Monday, September 27th 2010

AMD Radeon HD 6700 Series ''Barts'' Specs Sheet Surfaces

Here is the slide we've been waiting for, the specs sheet of AMD's next-generation Radeon HD 6700 series GPUs, based on a new, radically redesigned core, codenamed "Barts". The XT variant denotes Radeon HD 6770, and Pro denotes HD 6750. AMD claims that the HD 6700 series will pack "Twice the Horsepower", over previous generation HD 5700 series. Compared to the "Juniper" die that went into making the Radeon HD 5700 series, Barts features twice the memory bandwidth thanks to its 256-bit wide high-speed memory interface, key components such as the SIMD arrays split into two blocks (like on Cypress), and we're now getting to learn that it uses a more efficient 4-D stream processor design. There are 1280 stream processors available to the HD 6770 (Barts XT), and 1120 stream processors to the HD 6750 (Barts Pro). Both SKUs use the full 256-bit memory bus width.

The most interesting specification here is the shader compute power. Barts XT churns out 2.3 TFLOP/s with 1280 stream processors, GPU clocked at 900 MHz, while the Radeon HD 5870 manages 2.72 TFLOP/s with 1600 stream processors, 850 MHz. So indeed the redesigned SIMD core is working its magic. Z/Stencil performance also shot up more than 100% over the Radeon HD 5700 series. Both the HD 6770 and HD 6750 will be equipped with 5 GT/s memory chips, at least on the reference-design cards, which are technically capable of running at 1250 MHz (5 GHz effective), though are clocked at 1050 MHz (4.20 GHz effective) on HD 6770, and 1000 MHz (4 GHz effective) on HD 6750. Although these design changes will inevitably result in a larger die compared to Juniper, it could still be smaller than Cypress, and hence, more energy-efficient.

Source: PCinLife
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245 Comments on AMD Radeon HD 6700 Series ''Barts'' Specs Sheet Surfaces

#1
Yellow&Nerdy?
I see what AMD is doing here. Because the thermal performance on the current Nvidia top-cards is so bad, they can loosen up their standards too and concentrate on performance instead. So what the 68** series cards will probably be is a slightly smaller and slightly more power-efficient than GF100, but with better performance. As for the 6970 goes, nobody knows...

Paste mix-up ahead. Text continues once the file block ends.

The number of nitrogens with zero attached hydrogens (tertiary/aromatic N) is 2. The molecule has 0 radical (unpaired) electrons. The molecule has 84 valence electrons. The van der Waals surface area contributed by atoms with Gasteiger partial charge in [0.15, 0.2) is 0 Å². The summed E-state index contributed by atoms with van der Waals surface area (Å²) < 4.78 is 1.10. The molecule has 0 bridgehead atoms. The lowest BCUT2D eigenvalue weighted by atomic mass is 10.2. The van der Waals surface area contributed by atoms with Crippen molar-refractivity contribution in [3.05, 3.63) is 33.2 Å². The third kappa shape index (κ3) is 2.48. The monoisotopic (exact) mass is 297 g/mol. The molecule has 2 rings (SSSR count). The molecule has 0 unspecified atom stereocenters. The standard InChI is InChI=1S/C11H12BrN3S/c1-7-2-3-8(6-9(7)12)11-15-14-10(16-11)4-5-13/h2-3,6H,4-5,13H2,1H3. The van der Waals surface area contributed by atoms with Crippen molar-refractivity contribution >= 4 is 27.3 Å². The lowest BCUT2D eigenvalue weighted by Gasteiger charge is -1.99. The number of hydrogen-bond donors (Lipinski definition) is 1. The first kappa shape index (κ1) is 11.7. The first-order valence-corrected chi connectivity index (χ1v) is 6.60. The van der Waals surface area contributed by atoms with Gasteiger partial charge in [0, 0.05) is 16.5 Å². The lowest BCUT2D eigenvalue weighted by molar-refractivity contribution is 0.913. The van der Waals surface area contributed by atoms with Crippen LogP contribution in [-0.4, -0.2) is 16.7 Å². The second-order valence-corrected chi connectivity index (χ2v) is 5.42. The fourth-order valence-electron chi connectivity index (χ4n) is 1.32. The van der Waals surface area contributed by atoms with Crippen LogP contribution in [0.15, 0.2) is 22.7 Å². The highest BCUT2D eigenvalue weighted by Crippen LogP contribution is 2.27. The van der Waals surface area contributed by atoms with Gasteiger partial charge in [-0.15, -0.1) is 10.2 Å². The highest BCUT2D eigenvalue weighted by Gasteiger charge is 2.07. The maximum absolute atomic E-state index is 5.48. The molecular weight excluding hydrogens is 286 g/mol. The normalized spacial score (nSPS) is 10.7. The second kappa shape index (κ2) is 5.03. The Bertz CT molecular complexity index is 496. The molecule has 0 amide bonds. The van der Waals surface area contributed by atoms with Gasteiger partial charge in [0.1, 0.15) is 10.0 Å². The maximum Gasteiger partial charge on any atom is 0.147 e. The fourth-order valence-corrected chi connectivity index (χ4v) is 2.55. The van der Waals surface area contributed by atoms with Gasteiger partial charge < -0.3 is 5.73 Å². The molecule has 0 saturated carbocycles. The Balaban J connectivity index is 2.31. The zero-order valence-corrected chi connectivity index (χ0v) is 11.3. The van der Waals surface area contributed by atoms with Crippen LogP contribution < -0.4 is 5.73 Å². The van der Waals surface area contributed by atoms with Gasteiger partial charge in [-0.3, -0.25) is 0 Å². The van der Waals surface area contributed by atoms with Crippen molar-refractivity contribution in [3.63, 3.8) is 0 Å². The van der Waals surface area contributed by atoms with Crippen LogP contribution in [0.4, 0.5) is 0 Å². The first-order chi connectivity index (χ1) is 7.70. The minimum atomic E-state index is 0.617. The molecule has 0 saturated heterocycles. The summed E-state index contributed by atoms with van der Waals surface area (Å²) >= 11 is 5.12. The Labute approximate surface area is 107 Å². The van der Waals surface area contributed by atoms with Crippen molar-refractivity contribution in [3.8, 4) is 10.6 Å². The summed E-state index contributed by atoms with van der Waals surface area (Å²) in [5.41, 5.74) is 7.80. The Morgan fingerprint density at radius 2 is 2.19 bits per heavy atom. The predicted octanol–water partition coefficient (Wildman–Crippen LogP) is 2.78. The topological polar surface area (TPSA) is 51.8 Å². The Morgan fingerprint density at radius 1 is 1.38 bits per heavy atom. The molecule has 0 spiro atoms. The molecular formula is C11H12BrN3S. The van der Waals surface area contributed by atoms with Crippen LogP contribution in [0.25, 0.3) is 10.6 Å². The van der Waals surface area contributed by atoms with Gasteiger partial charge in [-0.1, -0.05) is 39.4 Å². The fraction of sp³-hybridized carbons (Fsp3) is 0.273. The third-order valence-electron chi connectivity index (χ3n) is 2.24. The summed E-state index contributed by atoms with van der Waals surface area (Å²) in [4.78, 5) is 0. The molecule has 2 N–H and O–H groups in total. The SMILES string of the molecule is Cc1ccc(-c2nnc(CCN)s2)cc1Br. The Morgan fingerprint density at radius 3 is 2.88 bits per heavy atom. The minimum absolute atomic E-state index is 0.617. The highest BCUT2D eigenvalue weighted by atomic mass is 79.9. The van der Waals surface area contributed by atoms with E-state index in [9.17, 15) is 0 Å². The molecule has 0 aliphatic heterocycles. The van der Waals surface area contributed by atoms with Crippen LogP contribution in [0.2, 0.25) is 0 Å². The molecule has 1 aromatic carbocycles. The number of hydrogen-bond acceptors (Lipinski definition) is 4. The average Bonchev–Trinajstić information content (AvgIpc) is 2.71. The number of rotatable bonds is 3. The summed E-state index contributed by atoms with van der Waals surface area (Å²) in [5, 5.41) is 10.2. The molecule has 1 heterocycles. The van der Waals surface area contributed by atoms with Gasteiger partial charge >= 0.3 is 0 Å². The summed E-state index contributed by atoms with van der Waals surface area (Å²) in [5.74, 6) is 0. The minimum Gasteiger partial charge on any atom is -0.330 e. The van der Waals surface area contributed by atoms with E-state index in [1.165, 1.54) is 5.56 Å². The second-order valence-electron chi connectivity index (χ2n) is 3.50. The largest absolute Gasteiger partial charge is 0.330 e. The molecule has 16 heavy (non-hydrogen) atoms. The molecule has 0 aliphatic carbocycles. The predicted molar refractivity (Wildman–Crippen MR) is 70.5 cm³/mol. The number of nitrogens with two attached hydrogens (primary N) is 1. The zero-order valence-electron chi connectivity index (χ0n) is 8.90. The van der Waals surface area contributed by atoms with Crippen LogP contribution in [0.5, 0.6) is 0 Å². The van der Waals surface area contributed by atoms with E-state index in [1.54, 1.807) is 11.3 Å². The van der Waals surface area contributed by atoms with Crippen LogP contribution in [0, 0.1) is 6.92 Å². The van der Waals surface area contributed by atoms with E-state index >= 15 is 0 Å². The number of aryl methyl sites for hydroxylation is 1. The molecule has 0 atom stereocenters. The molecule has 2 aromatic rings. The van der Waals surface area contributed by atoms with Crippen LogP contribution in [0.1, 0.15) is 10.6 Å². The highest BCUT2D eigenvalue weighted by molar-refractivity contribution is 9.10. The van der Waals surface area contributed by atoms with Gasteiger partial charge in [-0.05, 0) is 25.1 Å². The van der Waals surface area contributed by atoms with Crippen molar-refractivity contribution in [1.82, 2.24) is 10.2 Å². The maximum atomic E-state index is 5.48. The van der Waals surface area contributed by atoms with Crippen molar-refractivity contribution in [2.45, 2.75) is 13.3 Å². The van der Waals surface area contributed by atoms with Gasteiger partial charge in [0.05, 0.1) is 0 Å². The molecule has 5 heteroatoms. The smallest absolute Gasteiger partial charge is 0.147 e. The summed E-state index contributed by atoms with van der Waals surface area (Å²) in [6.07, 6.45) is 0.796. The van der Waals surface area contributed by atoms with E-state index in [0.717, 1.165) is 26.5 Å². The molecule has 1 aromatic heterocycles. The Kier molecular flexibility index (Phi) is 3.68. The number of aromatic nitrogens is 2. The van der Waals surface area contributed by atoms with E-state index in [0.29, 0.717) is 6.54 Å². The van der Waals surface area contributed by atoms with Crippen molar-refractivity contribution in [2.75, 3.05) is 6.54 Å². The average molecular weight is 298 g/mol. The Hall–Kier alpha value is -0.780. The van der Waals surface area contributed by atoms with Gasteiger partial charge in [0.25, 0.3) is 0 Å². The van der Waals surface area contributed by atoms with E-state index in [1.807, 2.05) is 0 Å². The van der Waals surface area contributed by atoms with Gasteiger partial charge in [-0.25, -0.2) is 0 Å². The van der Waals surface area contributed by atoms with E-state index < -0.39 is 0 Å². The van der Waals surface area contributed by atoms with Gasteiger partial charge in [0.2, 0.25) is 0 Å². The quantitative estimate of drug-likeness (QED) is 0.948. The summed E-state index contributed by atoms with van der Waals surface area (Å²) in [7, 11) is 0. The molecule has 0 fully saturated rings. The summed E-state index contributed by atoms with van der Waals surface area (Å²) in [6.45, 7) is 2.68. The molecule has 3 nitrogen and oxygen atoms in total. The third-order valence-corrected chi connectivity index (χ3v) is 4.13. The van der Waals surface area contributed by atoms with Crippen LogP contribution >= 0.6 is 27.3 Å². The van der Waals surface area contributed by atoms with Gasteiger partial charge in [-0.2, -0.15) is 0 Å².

But personally, I don't think that AMD will be able to pull off the 5850 -> 6770, 5970 - > 6870 and so on. Although all the uncore parts on the chips are new, it's still 40nm. I would expect the 6850 to be between the 5870 and the GTX 480/very close to the GTX 480 and the 6870 to be somewhere between the GTX 480 and the 5970. I just hope they don't go coocoo bananas on the price...
Posted on Reply
#2
douglatins
I want a properly cooled dual card, like the rev2 of the GTX 295 or like the XFX 5970 gun one
Posted on Reply
#3
SNiiPE_DoGG
In this chart posted the Tflops columns of the 5850/5870 are switched with the Tflops of the 6750/6770... no?

they are the only specs for each card that are out of line....
Posted on Reply
#4
laszlo
i expect disappointing performance considering is equal to cypress almost on paper just my opinion
Posted on Reply
#5
erocker
Senior Moderator
laszlo said:
i expect disappointing performance considering is equal to cypress almost on paper just my opinion
These new cards on the chart are the mid-range models, replacing the 5750 and 5770 models. The 5850 and 5870 replacement specs are not known yet.

* @ Paintface If 6770 is $199 and 6750 is $159 it will be win. However, ATi erm.. AMD has been a little greedy in their pricing so who knows.
Posted on Reply
#6
Paintface
now big question is price , will we see barts XT performance wise between 5850 and 5870 for less than 200 at launch?
Posted on Reply
#7
Dj-ElectriC
wow those specs are really really amazing, i did not expected over 33% increase in performance on this gpu gen
Posted on Reply
#8
Completely Bonkers
I would have rather have seen a 70% improvement in performance and a 30% reduction in power, to a sub 80W card, running nearly silently. Not only would it be more suitable for my purposes, it would have been a great signal to the industry... low power is good.

Nonetheless, 6770 looks good.
Posted on Reply
#9
cheezburger
Benetanegia said:
If you want to avoid my post, bottom line is Nvidia is not in trouble at all, in fact it is in a much better position than it was with GF100.

Nvidia and AMD have several teams working on different chips and generations of chips, so the fact that one chip is late doesn't affect others. It does shake the next releases a bit but mostly from a marketing standpoint, as they first want to sell some high-end chips, before they release the perf/price king (i.e GF100->GF104 == G80->G92). The original schedule in Nvidia was GF100 in Q4 2009, GF104 in Q1 2010 and mainstream/entry in Q2, rinse and repeat with next gen starting in Q4 2010. So basically GF100 was late by 6+ months, GF104 was late by 3 months and GF106 by 2 months or so. Next gen is not going to be late necessarily or too late, i.e Q1 2011 release. Remember that Nvidia doesn't need any re-design at the moment, they just need to add clusters or SIMDs to GF104 and have a "winner" in comparison to GF100 and that should be enough to compete with HD6000 cards.